NPR's Weekend Edition Sunday - January 28, 1996

Interview conducted by Liane Hansen


[ Music: Jackson Cannery starts, up full, then under: ]

LH: And now, ladies and gentlemen, let me introduce to you, from Chapel 
Hill, North Carolina, the Ben Folds Five.

[ Music up full: "Stop the bus, I wanna be lonely, when seconds pass
slowly and years go flyin' by, you gotta stop the bus and get off here"]

LH: Although they produce a big sound, the Ben Folds Five is really a 
trio.  Drummer Darren Jessee, Robert Sledge on a fuzz-toned bass, and
pianist Ben Folds. A rock 'n' roll band led by a pianist is a rare thing
these days, but Ben Folds never even considered hiring a guitarist.

BF: It really didn't occur to us at first. Now it's become a challenge 
to see what we can do with the piano to bring it up to guitar energy. 
Every member of the band really has to make up for the lack of a guitar 
player. There's a good reason why in the last however many years of
rock 'n' roll there's always a guitar. We have to put out a lot more to
get that much out of it, you know.

[ Music segues under to beginning of Philosophy, then up full:  "Won't
you look up at the skyline, at the mortar, block and glass, and check
out the reflections in my eyes..."  Music under:  ]

LH: The song that I think initially shows off your dexterity on the baby
grand piano certainly is the song called "Philosophy", and it's a song 
about, sort of, standing alone...

BF: Yeah...

LH: ...and, ah, it's kind of, all right, all of you people who didn't 
believe in me...

BF: yeah...

LH: (laughs) kind of song.

BF: When I write anyway, I kind of take a part of my character that I 
can exaggerate, and that was the, partially like the old man part, kind
of like (Uncle Walter voice) "I built this and you laughed the whole 
time" kind of thing to it. I always find a lot of my friends didn't seem
to have any particular direction at the time that I wrote the song.  It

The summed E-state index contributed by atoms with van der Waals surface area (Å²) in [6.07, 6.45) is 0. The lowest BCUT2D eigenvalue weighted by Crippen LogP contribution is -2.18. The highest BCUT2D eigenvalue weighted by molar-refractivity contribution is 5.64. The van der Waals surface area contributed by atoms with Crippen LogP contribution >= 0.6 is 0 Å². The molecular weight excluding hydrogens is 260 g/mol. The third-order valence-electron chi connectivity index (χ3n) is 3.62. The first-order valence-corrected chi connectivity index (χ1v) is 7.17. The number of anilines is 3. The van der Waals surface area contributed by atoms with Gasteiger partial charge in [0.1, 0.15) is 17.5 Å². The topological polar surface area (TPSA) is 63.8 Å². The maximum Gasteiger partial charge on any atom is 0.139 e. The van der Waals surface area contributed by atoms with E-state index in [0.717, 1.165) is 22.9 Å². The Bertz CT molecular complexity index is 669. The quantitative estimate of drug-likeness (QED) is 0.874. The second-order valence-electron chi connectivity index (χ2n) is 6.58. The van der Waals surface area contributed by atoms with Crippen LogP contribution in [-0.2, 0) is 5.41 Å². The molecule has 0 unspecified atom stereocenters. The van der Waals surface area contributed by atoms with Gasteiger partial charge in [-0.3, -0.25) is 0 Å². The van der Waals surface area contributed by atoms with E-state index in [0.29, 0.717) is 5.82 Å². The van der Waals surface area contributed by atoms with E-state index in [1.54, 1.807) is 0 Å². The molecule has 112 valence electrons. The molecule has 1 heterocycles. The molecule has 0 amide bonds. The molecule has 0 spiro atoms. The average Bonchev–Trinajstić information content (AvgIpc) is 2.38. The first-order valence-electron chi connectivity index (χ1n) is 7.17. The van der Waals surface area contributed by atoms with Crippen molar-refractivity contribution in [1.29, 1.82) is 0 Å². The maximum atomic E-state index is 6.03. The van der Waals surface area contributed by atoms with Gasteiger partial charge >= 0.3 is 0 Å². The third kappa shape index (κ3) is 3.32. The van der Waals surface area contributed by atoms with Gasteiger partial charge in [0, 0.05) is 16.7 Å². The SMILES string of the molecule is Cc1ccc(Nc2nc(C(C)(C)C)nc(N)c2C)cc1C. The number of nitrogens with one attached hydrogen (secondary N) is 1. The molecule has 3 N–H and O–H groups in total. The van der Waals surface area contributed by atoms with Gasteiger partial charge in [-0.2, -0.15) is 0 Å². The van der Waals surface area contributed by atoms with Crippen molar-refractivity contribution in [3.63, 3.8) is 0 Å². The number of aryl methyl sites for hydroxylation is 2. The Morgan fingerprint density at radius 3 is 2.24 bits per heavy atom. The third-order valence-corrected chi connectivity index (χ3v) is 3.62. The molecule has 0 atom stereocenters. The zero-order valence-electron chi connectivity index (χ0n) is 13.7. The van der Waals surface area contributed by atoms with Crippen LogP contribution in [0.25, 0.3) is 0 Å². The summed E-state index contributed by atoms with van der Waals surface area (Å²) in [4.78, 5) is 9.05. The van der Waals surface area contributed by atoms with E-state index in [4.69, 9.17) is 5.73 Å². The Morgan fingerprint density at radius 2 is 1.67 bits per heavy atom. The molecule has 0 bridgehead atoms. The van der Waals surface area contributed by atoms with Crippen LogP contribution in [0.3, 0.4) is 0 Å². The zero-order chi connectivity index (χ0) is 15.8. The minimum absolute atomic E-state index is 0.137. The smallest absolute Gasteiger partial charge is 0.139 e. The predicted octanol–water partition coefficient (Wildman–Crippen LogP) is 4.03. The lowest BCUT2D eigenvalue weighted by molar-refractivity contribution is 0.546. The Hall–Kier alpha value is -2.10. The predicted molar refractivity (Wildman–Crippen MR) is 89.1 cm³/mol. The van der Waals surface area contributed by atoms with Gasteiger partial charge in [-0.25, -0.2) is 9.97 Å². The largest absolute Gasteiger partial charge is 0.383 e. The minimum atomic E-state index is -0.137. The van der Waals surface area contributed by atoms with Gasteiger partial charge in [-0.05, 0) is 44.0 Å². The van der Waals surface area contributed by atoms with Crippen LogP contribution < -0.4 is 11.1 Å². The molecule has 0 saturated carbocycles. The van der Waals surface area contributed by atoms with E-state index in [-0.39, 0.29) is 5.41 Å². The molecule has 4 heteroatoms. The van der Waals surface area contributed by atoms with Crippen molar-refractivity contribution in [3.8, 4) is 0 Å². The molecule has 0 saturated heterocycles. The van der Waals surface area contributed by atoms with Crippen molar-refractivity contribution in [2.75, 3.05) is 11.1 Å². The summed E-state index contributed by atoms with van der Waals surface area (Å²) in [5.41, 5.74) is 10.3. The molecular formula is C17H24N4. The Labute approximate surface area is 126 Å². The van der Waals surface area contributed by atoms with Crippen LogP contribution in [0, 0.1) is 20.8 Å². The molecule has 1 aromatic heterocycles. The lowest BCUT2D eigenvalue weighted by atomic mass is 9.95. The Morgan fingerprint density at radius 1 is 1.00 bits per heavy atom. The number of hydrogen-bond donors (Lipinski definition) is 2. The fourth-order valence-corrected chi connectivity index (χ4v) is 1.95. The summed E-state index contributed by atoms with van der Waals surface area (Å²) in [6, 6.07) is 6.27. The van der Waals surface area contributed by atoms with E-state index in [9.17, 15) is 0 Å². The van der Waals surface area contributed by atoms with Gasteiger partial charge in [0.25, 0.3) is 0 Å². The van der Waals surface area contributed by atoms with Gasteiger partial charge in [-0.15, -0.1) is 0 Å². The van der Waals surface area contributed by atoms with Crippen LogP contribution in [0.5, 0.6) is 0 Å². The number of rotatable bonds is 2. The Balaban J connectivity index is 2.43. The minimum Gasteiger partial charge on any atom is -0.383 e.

was a little frustrating to me.  It was also frustrating to be, well,
not laughed at, it wasn't that bad, but just like "Well, here's Ben,
he's off doing that same thing" and so I kind of wanted to put that in
the song, and it's kind of a dorky thing to put, I mean, the word
philosophy, like that, it's not very rock 'n' roll, and I really like
pushing things in to that kind of music that aren't rock 'n' roll.

[ music up full:  "and I say, go ahead, you can laugh all you want, but
I got my philosophy, keeps my feet on the ground, and I trust it like
the ground, and that's why my philosophy, it keeps me running when I'm
falling down.  I pushed you 'cause I loved you guys, I didn't realize
you weren't having fun...."  music under ]

LH: What were those things that you were doing that people said "Oh, 
there's just Ben, doing his thing"?

[ music: slow fade out ]

BF: I'm kind of, I've always been since I was real little I've been kind
of directed, and when everyone else was out playing army or whatever, I 
was at home playing piano or drums or bass or guitar, or something. I 
didn't get out as much [laughter]

LH: Chained to the piano. Beautiful piano playing, though.

BF: Thanks.

LH:  Are you trained?  Did you take lessons?

BF: A year of formal training, when I was nine years old. I took it very
seriously for a year...

[ music under: beginning of Uncle Walter]

BF:  ...and after that it was Little Richard kind of, beating the hell
out of the piano.

[ music up full:  "Come on...  Your Uncle Walter's going on and on,
'bout everything he's seen and done.  The voice of 50 years' experience,
he's drunk watching the television.  You know he's been around the
world.  Last night he flew to Baghdad" then fade under ]

LH: So is this kind of punk, kind of sensibility?

BF: Yeah, I mean, we all grew up in the late 70s. I was in seventh grade
or something like that. You grew up listening to the corny soft pop of
the 70s, and then all of a sudden there's like the Clash and the Sex
Pistols and all this, and that was it, that was all you listened to. So 
it has to be in our music somewhere, you know.

LH: Lots of attitude.

[ Music:  Uncle Walter fades, then Underground up full: "I was never
cool in school.  I'm sure you don't remember me.  And now it's been ten
years.  I'm still wondering who to be, and I'd love to mix in circles,
cliques and social coteries, that's me.  Hand me my nose ring (can we be
happy?).  Show me the mosh pit (can we be happy?).  We can be happy
underground.  Who's got the looks, who's got the brains, who's got
everything?  I've got this pain in my heart, that's all.  Hey you," then
fade under ]

LH: Did you ever listen to Queen? And Freddie Mercury?